bipolar-unipolar terminology is not clear, or maybe even incorrect. For example, in a bipolar transistor, the base current is a sort of leakage current. It is only a by-product of a base potential needed to modulate the emitter-collector current. If this base current is somehow made zero, the bipolar transistor would still work, and work even better. In fact, the main purpose of a heterojunction bipolar transistor is to suppress this base current, without affecting the main current. Next, let us consider an enhancement JFET. To turn the transistor on, the p-n junction gate is forward biased. This injects minority carriers into the channel. The JFET is therefore as “bipolar” as the bipolar transistor. This argument can also be extended to diodes. A p-n junction has been referred to as a bipolar device while a Schottky barrier as a unipolar device. For practical p-n junctions, they are usually one-sided in that one side is much more heavily doped than the other. A typical Si p-n junction has doping levels of 1020 cm-3 and 1016 cm-3, and the ratio of the two types of current is « 10“4. For a practical Schottky-barrier diode, even though the current is dominated by majority carriers, the minority-carrier current is not zero. It is a factor of « 10-4— 10~6 (injection efficiency) smaller. As seen from these diodes, the transition from a bipolar device to a unipolar device is not clear.

In this book, transistors are divided into three groups, following the notation used in Ref. 3. These are (1) field-effect transistor (FET), (2) potential-effect transistor (PET), and (3) hot-electron transistor (HET). The field effect is defined, originally by Shockley when the first field-effect transistor (JFET) was envisaged, as “modulation of a conducting channel by electric fields.”4 An FET differs from a PET in that its channel is coupled capacitively by transverse electric fields while in a PET, the channel’s potential is accessed by a direct contact. This distinction is illustrated in Fig. 1.5. The capacitive coupling in an FET is via an insulator or a space-charge layer. A hot-electron transistor is a special case of PET, whose emitter-base junction is a heterostructure such that the emitted carriers in the base have high potential or kinetic energy (Fig. 1.5(e)). Since a hot carrier has high velocity, HETs are expected to have higher intrinsic speed, higher current, and higher transconductance. One also notes that the energy-band diagrams of the FET and the PET (excluding HETs) are similar. This is because the way the channel is influenced, either capacitively for FET or directly for PET, is not indicated in these diagrams. One observation on FETs is that almost all have channel conduction by the drift process, and have a well-defined threshold voltage.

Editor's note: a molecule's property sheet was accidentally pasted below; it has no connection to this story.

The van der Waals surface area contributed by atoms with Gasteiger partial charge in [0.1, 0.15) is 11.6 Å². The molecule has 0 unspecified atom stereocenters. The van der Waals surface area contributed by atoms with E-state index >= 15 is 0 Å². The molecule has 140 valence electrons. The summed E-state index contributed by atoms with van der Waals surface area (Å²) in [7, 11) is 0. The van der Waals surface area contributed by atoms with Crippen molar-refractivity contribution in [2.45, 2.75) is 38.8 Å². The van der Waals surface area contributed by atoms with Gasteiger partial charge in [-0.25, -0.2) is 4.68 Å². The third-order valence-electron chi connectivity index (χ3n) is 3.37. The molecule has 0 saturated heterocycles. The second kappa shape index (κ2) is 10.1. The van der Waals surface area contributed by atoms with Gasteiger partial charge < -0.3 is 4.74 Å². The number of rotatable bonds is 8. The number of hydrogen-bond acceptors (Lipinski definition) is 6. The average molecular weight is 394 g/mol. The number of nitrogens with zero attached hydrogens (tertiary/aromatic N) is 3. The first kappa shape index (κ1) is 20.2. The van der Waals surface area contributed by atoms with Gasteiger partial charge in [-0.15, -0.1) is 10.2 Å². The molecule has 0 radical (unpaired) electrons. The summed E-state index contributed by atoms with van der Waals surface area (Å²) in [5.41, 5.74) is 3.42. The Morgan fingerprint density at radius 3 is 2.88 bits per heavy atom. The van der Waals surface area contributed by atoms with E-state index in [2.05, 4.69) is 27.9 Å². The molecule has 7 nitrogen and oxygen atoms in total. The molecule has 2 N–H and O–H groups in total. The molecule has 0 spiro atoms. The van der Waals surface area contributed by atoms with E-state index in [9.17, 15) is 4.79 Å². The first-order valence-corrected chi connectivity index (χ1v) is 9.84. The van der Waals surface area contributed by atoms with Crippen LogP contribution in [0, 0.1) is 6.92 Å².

To achieve the goal of including this large variety of devices as a guide, a special format is created. First, each chapter is dedicated to one device only. The chapters are written to be independent, and readers can go directly to the intended

* FET and PET are defined in Ref. 3 differently by the editor (S. Sze) and by one of the contributors (S. Luryi). Sze’s definition (pp. 3 and 6 in Ref. 3), adopted in this book, is based on the physical structure, while Luryi’s definition (p, 400 in Ref. 3) is based on the current-control mechanism. In the latter definition, the same device can switch from an FET to a PET, depending on the bias regime.